Cutaneous vasculitis is the inflammation of blood vessels in the skin. It particularly affects small and medium-sized blood vessels, such as the arterioles, capillaries and venules. Arterioles are small arteries or blood vessels carrying oxygenated blood from the heart to other parts of the body. Capillaries are very tiny blood vessels that connect the veins to the arteries. Venules are small veins that are mostly responsible in transporting unoxygenated blood towards the heart.
There are several characteristic symptoms of cutaneous vasculitis. A rash is frequently seen in the skin surface, forming small red blotches known as petechiae or large bruises known as ecchymosis. Other manifestations of the disorder are macules and papules, which are wheal or lump formations in the skin. Patients may also present with fever, swelling of the lower legs, redness, and pruritus or itching.
This condition is usually self-limiting, with symptoms resolving within two weeks to several months, depending on the severity of the inflammation. Infection is commonly the cause of this condition, but it can also be caused by certain cancers, autoimmune diseases, and hypersensitivity or allergy to drugs. Autoimmune diseases are caused by an abnormal response of the body to its own cells. One example is rheumatoid arthritis (RA), is a condition manifested by chronic inflammations mostly of the joints, but may also involve the skin and blood vessels.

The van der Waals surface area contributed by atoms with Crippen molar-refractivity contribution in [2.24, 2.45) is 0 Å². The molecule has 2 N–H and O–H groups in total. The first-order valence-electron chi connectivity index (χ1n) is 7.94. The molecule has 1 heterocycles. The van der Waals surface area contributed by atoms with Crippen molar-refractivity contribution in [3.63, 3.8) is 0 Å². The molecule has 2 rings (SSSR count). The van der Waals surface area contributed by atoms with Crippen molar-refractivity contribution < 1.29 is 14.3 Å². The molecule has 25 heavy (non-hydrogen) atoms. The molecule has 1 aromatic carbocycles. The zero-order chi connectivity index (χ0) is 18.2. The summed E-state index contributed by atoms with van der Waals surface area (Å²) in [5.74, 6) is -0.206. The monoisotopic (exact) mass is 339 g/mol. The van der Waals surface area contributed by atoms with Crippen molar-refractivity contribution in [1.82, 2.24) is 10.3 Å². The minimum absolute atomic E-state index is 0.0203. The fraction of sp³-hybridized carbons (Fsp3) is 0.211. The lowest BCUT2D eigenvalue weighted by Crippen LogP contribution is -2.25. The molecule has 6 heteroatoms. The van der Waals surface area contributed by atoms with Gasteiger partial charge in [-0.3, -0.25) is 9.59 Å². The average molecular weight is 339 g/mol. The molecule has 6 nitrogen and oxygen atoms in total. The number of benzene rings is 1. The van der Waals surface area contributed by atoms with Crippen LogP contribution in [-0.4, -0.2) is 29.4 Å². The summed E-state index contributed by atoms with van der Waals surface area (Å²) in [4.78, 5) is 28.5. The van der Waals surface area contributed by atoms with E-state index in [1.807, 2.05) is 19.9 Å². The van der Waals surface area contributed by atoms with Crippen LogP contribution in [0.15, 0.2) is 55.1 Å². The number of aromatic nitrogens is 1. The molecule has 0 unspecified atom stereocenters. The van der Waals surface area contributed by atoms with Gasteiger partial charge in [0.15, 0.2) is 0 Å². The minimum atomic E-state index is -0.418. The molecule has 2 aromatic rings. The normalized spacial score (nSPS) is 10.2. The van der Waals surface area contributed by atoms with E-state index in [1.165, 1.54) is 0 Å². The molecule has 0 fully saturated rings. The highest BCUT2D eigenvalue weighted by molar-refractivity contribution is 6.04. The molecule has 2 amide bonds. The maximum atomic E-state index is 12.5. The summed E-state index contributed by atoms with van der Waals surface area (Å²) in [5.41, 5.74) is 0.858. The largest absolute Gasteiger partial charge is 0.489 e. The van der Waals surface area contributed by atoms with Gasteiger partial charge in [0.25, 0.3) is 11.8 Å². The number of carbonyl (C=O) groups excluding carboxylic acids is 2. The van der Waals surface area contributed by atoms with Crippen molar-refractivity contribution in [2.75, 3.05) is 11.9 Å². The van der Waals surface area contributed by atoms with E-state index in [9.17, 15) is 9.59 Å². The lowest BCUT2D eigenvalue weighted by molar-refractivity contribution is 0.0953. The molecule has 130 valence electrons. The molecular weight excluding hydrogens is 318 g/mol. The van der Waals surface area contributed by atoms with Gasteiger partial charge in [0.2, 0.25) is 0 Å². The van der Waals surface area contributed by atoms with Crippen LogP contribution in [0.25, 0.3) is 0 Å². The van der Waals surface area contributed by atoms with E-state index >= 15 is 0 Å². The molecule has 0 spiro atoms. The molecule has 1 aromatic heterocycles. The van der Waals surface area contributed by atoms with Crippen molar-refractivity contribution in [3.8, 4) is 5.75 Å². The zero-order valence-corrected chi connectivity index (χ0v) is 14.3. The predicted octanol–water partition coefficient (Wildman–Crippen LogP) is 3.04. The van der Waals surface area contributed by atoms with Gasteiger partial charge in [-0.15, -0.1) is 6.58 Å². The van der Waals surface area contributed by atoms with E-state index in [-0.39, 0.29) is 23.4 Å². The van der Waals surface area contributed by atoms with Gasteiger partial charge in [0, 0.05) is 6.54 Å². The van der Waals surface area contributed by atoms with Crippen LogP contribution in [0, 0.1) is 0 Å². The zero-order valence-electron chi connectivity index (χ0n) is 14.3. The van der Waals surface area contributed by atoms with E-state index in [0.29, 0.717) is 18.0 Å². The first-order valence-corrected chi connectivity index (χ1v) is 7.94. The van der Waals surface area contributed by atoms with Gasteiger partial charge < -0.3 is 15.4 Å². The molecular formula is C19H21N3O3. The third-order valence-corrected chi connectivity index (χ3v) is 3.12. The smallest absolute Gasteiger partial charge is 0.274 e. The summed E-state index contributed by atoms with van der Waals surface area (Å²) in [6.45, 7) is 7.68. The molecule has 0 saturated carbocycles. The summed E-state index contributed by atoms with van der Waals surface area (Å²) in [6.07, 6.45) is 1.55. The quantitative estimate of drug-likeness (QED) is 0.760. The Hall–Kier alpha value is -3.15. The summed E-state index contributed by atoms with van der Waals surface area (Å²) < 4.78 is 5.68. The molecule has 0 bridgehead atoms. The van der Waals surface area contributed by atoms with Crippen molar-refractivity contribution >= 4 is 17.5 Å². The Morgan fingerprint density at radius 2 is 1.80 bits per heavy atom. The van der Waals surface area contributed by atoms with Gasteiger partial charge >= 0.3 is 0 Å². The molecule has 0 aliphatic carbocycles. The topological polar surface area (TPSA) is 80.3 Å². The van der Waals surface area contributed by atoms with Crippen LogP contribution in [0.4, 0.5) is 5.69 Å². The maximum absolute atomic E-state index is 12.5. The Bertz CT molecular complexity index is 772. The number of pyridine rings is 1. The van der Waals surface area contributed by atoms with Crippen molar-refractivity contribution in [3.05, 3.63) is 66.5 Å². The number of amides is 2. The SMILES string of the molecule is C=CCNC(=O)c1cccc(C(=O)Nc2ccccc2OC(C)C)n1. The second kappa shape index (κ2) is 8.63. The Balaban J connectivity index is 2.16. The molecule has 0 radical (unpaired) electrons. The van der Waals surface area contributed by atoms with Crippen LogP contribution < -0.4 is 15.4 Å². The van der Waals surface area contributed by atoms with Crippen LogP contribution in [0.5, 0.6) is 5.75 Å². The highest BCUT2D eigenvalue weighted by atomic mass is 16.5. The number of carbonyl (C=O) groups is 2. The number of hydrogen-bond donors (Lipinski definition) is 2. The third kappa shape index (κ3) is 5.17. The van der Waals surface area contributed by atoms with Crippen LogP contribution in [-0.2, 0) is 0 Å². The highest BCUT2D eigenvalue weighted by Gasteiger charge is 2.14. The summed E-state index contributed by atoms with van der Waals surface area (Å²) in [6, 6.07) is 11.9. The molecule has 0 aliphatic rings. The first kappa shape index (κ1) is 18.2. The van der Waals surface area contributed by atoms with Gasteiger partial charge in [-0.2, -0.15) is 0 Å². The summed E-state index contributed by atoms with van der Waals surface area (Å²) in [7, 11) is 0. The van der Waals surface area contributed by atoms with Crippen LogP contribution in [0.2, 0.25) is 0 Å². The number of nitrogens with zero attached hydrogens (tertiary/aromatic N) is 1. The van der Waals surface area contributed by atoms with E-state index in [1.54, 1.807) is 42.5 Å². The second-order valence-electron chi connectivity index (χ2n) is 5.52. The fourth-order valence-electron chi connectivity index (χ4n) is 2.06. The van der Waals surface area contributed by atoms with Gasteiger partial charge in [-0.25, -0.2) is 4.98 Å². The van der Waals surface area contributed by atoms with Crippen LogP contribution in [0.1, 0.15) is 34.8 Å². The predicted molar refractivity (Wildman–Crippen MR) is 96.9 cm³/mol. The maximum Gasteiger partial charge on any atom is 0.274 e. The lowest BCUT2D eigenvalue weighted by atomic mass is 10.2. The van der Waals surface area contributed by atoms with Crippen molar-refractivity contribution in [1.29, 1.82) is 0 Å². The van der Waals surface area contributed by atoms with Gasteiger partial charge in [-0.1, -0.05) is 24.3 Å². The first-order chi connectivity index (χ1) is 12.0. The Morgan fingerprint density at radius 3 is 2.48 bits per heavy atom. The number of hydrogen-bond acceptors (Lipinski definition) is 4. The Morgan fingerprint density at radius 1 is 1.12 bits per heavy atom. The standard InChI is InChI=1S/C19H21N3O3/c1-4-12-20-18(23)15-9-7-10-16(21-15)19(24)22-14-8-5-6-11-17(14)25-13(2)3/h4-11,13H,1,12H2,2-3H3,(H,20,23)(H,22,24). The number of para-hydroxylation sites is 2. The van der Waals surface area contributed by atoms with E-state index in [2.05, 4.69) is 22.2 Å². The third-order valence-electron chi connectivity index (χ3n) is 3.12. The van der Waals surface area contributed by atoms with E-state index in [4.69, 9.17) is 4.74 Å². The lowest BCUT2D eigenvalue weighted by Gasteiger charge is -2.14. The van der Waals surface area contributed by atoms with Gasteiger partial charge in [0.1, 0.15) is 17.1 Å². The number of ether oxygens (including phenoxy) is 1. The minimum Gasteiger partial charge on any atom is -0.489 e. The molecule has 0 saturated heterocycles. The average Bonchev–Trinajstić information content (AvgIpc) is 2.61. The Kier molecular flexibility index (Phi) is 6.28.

Cutaneous vasculitis can be divided into three kinds: acute, subacute and chronic. An acute case can be alarming because of the damage it does in the tissues and the affected blood vessels. When blood vessels are inflamed, it can obstruct the blood supply to the surrounding tissues and result in tissue death. This is often triggered by infection.
Subacute cases are less serious and usually resolve in just a week. Typically, small petechiae are evident and are accompanied by flushing or warm sensations in the affected limb. Chronic vasculitis usually forms macules and papules in areas of the body where blood vessels are dominant. This is related to chronic infections such as hepatitis B, which is a viral infection.
Diagnostic tests are used to determine the underlying disease involved that precipitated this condition, and urine and blood tests are usually requested to rule out any infection. After confirming the cause, medications are often prescribed to treat the underlying condition and to relieve the symptoms. Outlook for patients with cutaneous vasculitis is generally favorable because treatment is readily available and complications are not likely to occur.